Monday, September 15, 2014

Slice Magazine Offers Writers (and Beer) on Tap

By Nick Fuller Googins
Brooklyn, NY, Sept. 6, 2014

It’s Saturday night at powerHouse Arena (a bookstore/events space in Brooklyn’s DUMBO neighborhood) and the free beer has run out. What’s striking is that this doesn’t seem to faze anyone. Okay, a few people complain, but they’re probably the ones who arrived late. The rest of us mingling beneath the chandelier glow are taking the beer shortage in stride.

In the House: an appreciative audience
Slice magazine’s “Writers on Tap” billed itself as “a reading for discovering new voices and drinking good beer,” and it served as an interlude of sorts to the weekend-long Slice Literary Writers’ Conference. Slice, based in Brooklyn, publishes fiction, non-fiction, poetry, and interviews in a sleek, sexy magazine. According to co-founder Maria Gagliano, who introduced the night’s reading, Slice places a special emphasis on bridging the gap between emerging and established writers, with each issue featuring both well known and up-and-coming authors. The Slice Literary Writers’ Conference, held at St. Francis College in downtown Brooklyn on Sept. 6-7, kept true to this same focus, offering emerging writers the opportunity to meet with agents, attend workshops, and hear from a wide array of literary voices. Many of us here at powerHouse had come straight from the conference.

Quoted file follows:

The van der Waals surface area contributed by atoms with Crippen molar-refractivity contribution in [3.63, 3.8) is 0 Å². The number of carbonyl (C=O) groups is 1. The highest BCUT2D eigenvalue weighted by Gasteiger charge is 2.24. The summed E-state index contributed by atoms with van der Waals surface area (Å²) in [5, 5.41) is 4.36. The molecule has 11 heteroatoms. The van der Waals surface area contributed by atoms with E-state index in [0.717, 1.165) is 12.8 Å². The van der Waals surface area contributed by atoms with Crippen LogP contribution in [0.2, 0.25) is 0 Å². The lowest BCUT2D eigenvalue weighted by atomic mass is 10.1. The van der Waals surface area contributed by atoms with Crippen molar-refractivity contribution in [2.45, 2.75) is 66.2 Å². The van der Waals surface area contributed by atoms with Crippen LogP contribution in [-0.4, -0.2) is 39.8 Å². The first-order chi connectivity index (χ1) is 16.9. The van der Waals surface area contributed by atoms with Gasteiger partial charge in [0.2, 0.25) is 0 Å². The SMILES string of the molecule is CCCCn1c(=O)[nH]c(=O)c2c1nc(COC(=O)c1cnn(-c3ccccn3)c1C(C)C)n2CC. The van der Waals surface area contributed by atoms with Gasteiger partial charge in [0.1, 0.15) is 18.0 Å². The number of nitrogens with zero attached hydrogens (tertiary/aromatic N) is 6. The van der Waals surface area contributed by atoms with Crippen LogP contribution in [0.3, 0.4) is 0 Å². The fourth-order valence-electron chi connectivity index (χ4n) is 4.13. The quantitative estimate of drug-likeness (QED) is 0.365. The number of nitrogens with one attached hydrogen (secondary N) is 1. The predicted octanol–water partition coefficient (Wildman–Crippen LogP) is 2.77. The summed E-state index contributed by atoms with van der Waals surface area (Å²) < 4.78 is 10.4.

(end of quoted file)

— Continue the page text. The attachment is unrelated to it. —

Earlier that day, we’d heard Tin House editor Rob Spillman, speaking at a panel entitled “The Secret Lives of Literary Magazines,” warn against what he called “Doogie Howser Syndrome,” or the predilection of some beginning writers to tack on an ending that tells the reader everything the previous fifteen pages of the story have already shown. At another panel, “It’s About Me…But It’s Also About You: Writing Nonfiction that Connects with Readers,” Dani Shapiro, author of Still Writing, told us, “Memory is an act of imagination.” During a session on revision, Elissa Schappell, author of Blueprints for Building Better Girls, had this to say: “Anyone who says they write without editing is either full of shit or not a writer…or a genius.”

The “Writers on Tap” reading that evening showcased the work of five writers handpicked by editors from Slice, A Public SpaceOne Teen Storyand Henry Holt & Co. Included in this bunch were authors Kseniya Melnik and Justin Taylor, both of whom released story collections this year, Melnik with her debut collection, Snow in May (Henry Holt & Co.) and Taylor with Flings (Harper), his second book of stories.
Busy man: Justin Taylor reads from Flings